Quantcast
Environmental News for a Healthier Planet and Life

Clean Power Overtaking Fossil Fuels in Britain in 2019

Renewable Energy
Clean Power Overtaking Fossil Fuels in Britain in 2019
The Burbo Bank Offshore Wind Farm in the Irish Sea in Wallasey, England. Christopher Furlong / Getty Images

The birthplace of coal power is changing its ways. For the first time since the industrial revolution, the United Kingdom will generate more electricity from clean energy sources like wind, solar and nuclear power rather than from fossil fuel plants, the country's National Grid said Friday, as the BBC reported.


The milestone has been passed through the end of May this year. National Grid said that clean energy had slightly outpaced fossil fuels, 48 percent to 47 percent for coal and gas. The other five percent is chalked up to biomass burning, which has the potential to be carbon-neutral. The transformation reflects the growing unpopularity of coal energy, as the public increases its appetite for wind and solar power, according to the BBC.

The UK has a long and storied history with coal, which was home to the world's first coal-fueled power plant in the 1880s. Coal was the island nation's dominant electricity source for the next century, which led to economic leaps, but also dangerous air quality.

In a sign of the times, British politicians shunned coal and made the UK the first G7 country to commit to net-zero emissions by 2050. That target compels Britain to invest heavily in low-carbon power and to make drastic reductions in fossil fuel use, according to Reuters.

"The incredible progress that Britain has made in the past 10 years means we can now say 2019 will be the year zero-carbon power beats fossil fuel fired generation for the first time," said John Pettigrew, CEO of National Grid, as Reuters reported.

Coal's decline has been precipitous. According to data from National Grid, coal generation in the UK has plummeted from 30 percent to 3 percent, while most fossil fuel generated power comes from natural gas. On the flip side of coal, wind power has had a meteoric rise from 1 percent to 19 percent of energy power, as the BBC reported.

Along the way, several milestones have been reached. In May, Britain set its own modern day record for record levels of solar power for two days and for two weeks where it was completely coal-free. The government plans to phase out the last of its coal-fired plants by 2025.

"As more and more renewables come onto the system, we're seeing things progress at an astonishing rate," said Fintan Slye, director of the National Grid Electricity System Operator, to the BBC. "2018 was our greenest year to date, and so far, 2019 looks like it has the potential to beat it."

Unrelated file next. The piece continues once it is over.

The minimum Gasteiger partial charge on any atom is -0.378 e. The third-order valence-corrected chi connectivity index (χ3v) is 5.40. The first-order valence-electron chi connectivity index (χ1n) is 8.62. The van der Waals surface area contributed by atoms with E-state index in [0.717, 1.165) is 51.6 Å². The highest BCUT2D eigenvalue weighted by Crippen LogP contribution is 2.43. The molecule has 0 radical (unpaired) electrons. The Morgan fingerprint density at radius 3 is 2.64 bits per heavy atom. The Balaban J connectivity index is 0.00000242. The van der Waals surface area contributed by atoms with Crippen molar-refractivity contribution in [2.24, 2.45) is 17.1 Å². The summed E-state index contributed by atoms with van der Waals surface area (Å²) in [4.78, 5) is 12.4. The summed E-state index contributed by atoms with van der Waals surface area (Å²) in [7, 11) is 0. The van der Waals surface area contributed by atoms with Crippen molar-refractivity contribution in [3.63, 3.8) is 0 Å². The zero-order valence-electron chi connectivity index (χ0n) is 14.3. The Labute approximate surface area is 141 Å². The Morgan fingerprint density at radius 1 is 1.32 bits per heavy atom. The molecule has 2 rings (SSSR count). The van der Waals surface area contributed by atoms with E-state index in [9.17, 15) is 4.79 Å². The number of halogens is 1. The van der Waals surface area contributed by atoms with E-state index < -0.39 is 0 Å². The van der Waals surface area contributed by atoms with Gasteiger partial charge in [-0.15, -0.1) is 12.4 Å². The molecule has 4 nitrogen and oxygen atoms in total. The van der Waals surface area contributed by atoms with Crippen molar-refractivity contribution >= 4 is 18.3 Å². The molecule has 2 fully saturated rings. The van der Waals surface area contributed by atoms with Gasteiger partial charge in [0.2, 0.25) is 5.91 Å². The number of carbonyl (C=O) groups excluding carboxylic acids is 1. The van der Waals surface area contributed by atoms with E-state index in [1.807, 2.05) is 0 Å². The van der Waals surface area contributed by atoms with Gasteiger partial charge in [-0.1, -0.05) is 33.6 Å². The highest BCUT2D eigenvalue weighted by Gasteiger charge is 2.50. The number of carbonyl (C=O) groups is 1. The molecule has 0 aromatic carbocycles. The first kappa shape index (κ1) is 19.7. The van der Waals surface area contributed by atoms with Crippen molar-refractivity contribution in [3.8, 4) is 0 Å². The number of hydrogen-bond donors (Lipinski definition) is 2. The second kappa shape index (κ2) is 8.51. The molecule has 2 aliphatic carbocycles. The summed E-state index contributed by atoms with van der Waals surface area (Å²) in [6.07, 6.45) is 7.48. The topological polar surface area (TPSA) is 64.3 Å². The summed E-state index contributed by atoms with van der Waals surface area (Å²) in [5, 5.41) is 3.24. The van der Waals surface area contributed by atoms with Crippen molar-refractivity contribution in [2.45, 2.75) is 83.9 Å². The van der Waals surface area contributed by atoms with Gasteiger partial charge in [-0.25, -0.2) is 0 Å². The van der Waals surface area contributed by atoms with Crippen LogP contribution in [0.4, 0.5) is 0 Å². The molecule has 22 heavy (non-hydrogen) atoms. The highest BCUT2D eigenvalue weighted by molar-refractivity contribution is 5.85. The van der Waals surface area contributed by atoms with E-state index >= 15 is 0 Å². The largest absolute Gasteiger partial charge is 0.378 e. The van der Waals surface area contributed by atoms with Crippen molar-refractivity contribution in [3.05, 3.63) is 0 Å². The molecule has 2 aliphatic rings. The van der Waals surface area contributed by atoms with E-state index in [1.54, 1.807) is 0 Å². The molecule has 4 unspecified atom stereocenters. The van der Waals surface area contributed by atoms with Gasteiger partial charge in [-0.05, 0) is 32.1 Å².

Britain's coastlines, in particular, have been ideal for generating clean wind energy. England's northwest coast houses the world's largest offshore wind farm, the Walney Extension, the Australian Broadcasting Corporation reported.

To increase its supply of clean energy power, Britain will rely on interconnected systems with its neighbors. An interconnector with France will help Britain tap into France's nuclear power supply and a planned interconnector with Norway will enable Britain to access Norway's hydropower. It will also allow Britain to export wind power, according to Reuters.

A group of climate activists that have been cycling from the North of the country in stages to draw attention to the climate case are arriving to the Court of Justice on the day that the climate lawsuit against Shell starts in The Hague, on December 1st, 2020. Romy Arroyo Fernandez / NurPhoto / Getty Images

By Julia Conley

Representing more than 17,000 claimants who support climate action, the international organization Friends of the Earth on Tuesday opened its case against fossil fuel giant Shell at The Hague by demanding that a judge order the corporation to significantly reduce its carbon emissions in the next decade.

Read More Show Less

EcoWatch Daily Newsletter

Eat Just, Inc. announced that its cultured chicken has been approved for sale in Singapore as an ingredient in chicken bites. The company has developed other cultured chicken formats as well. Eat Just

As concern mounts over the environmental impacts of animal agriculture, Singapore has issued the world's first regulatory approval for lab-grown meat.

Read More Show Less

Trending

Wildfires are seen burning out of control on November 30, 2020 on Fraser Island, Australia. Queensland Fire and Emergency Services / Getty Images

The world's largest sand island has been on fire for the past six weeks due to a campfire, and Australia's firefighters have yet to prevent flames from destroying the fragile ecosystem.

Read More Show Less
A plane sprays pesticide over the Wynwood neighborhood in the hope of controlling and reducing the number of mosquitos, some of which may be capable of spreading the Zika virus on Aug. 6, 2016 in Miami, Florida. Joe Raedle / Getty Images

By Jessica Corbett

A national nonprofit revealed Tuesday that testing commissioned by the group as well as separate analysis conducted by Massachusetts officials show samples of an aerially sprayed pesticide used by the commonwealth and at least 25 other states to control mosquito-borne illnesses contain toxic substances that critics call "forever chemicals."

Read More Show Less
Prime Minister Jacinda Ardern plants a tree as part of Trees That Count, a project to help New Zealand make a positive impact on climate change, on June 30, 2019 in Wellington, New Zealand. Hagen Hopkins / Getty Images

The government of New Zealand declared a climate emergency on Wednesday, a symbolic step recognizing the Intergovernmental Panel on Climate Change (IPCC) predictions of substantial global warming if emissions do not fall.

Read More Show Less